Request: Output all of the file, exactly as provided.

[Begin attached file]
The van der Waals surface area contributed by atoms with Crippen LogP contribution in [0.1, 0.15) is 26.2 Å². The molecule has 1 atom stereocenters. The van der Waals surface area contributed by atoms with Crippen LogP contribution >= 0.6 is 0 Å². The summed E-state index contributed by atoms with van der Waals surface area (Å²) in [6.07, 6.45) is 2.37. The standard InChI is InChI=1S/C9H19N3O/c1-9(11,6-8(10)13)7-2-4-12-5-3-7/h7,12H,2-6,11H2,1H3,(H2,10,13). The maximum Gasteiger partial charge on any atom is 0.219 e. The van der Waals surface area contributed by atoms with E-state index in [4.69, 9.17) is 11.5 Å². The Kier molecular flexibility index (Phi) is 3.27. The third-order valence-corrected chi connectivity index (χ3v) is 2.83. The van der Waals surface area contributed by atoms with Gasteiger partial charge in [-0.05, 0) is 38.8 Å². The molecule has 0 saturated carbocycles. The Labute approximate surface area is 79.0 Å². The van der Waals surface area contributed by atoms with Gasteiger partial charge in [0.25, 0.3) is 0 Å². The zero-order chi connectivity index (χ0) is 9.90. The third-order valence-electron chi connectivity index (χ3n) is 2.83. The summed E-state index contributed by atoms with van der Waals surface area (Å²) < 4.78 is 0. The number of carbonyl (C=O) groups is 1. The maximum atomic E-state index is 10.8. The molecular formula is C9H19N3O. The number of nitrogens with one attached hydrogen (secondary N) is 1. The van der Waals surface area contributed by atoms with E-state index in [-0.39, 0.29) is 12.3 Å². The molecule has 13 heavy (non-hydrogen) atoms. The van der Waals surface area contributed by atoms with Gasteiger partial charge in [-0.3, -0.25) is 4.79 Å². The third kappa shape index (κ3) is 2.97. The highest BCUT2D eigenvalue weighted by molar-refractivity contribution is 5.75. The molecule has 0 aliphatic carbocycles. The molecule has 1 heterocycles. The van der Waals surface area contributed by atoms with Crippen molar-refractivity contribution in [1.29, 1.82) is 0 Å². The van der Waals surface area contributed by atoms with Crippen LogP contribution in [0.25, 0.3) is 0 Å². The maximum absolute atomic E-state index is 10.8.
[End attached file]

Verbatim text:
The van der Waals surface area contributed by atoms with Crippen LogP contribution in [0.1, 0.15) is 26.2 Å². The molecule has 1 atom stereocenters. The van der Waals surface area contributed by atoms with Crippen LogP contribution >= 0.6 is 0 Å². The summed E-state index contributed by atoms with van der Waals surface area (Å²) in [6.07, 6.45) is 2.37. The standard InChI is InChI=1S/C9H19N3O/c1-9(11,6-8(10)13)7-2-4-12-5-3-7/h7,12H,2-6,11H2,1H3,(H2,10,13). The maximum Gasteiger partial charge on any atom is 0.219 e. The van der Waals surface area contributed by atoms with E-state index in [4.69, 9.17) is 11.5 Å². The Kier molecular flexibility index (Phi) is 3.27. The third-order valence-corrected chi connectivity index (χ3v) is 2.83. The van der Waals surface area contributed by atoms with Gasteiger partial charge in [-0.05, 0) is 38.8 Å². The molecule has 0 saturated carbocycles. The Labute approximate surface area is 79.0 Å². The van der Waals surface area contributed by atoms with Gasteiger partial charge in [0.25, 0.3) is 0 Å². The zero-order chi connectivity index (χ0) is 9.90. The third-order valence-electron chi connectivity index (χ3n) is 2.83. The summed E-state index contributed by atoms with van der Waals surface area (Å²) < 4.78 is 0. The number of carbonyl (C=O) groups is 1. The maximum atomic E-state index is 10.8. The molecular formula is C9H19N3O. The number of nitrogens with one attached hydrogen (secondary N) is 1. The van der Waals surface area contributed by atoms with E-state index in [-0.39, 0.29) is 12.3 Å². The molecule has 13 heavy (non-hydrogen) atoms. The van der Waals surface area contributed by atoms with Gasteiger partial charge in [-0.3, -0.25) is 4.79 Å². The third kappa shape index (κ3) is 2.97. The highest BCUT2D eigenvalue weighted by molar-refractivity contribution is 5.75. The molecule has 0 aliphatic carbocycles. The molecule has 1 heterocycles. The van der Waals surface area contributed by atoms with Crippen molar-refractivity contribution in [1.29, 1.82) is 0 Å². The van der Waals surface area contributed by atoms with Crippen LogP contribution in [0.25, 0.3) is 0 Å². The maximum absolute atomic E-state index is 10.8.